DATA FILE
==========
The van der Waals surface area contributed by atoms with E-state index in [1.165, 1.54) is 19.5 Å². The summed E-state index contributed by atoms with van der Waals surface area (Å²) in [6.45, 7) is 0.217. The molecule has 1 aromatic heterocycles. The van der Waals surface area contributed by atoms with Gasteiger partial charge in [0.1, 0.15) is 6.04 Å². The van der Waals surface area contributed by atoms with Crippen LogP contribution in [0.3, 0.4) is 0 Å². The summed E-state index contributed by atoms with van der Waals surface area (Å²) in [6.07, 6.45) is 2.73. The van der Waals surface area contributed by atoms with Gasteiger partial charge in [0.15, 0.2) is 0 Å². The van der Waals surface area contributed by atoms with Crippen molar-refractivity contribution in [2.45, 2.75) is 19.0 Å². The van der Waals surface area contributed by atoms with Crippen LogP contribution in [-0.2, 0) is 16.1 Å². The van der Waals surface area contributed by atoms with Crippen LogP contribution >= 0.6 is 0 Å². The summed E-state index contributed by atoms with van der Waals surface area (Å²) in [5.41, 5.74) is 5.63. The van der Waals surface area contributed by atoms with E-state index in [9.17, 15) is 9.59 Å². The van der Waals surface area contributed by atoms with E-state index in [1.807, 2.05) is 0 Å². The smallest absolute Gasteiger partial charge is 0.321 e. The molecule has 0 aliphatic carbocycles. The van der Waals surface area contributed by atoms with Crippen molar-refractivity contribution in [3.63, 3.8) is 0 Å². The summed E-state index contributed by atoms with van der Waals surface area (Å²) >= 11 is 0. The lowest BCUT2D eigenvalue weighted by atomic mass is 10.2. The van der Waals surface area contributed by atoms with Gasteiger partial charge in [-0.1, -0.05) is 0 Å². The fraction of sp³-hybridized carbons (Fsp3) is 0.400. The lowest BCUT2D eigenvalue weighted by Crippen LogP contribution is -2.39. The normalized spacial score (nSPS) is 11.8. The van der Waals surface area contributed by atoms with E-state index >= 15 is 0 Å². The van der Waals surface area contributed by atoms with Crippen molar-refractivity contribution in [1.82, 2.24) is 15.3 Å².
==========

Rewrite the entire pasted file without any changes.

The van der Waals surface area contributed by atoms with E-state index in [1.165, 1.54) is 19.5 Å². The summed E-state index contributed by atoms with van der Waals surface area (Å²) in [6.45, 7) is 0.217. The molecule has 1 aromatic heterocycles. The van der Waals surface area contributed by atoms with Gasteiger partial charge in [0.1, 0.15) is 6.04 Å². The van der Waals surface area contributed by atoms with Crippen LogP contribution in [0.3, 0.4) is 0 Å². The summed E-state index contributed by atoms with van der Waals surface area (Å²) in [6.07, 6.45) is 2.73. The van der Waals surface area contributed by atoms with Gasteiger partial charge in [0.15, 0.2) is 0 Å². The van der Waals surface area contributed by atoms with Crippen molar-refractivity contribution in [2.45, 2.75) is 19.0 Å². The van der Waals surface area contributed by atoms with Crippen LogP contribution in [-0.2, 0) is 16.1 Å². The van der Waals surface area contributed by atoms with Crippen LogP contribution >= 0.6 is 0 Å². The summed E-state index contributed by atoms with van der Waals surface area (Å²) in [5.41, 5.74) is 5.63. The van der Waals surface area contributed by atoms with E-state index in [9.17, 15) is 9.59 Å². The van der Waals surface area contributed by atoms with E-state index in [1.807, 2.05) is 0 Å². The smallest absolute Gasteiger partial charge is 0.321 e. The molecule has 0 aliphatic carbocycles. The van der Waals surface area contributed by atoms with Crippen molar-refractivity contribution in [3.63, 3.8) is 0 Å². The summed E-state index contributed by atoms with van der Waals surface area (Å²) >= 11 is 0. The lowest BCUT2D eigenvalue weighted by atomic mass is 10.2. The van der Waals surface area contributed by atoms with Gasteiger partial charge in [-0.1, -0.05) is 0 Å². The fraction of sp³-hybridized carbons (Fsp3) is 0.400. The lowest BCUT2D eigenvalue weighted by Crippen LogP contribution is -2.39. The normalized spacial score (nSPS) is 11.8. The van der Waals surface area contributed by atoms with E-state index >= 15 is 0 Å². The van der Waals surface area contributed by atoms with Crippen molar-refractivity contribution in [1.82, 2.24) is 15.3 Å².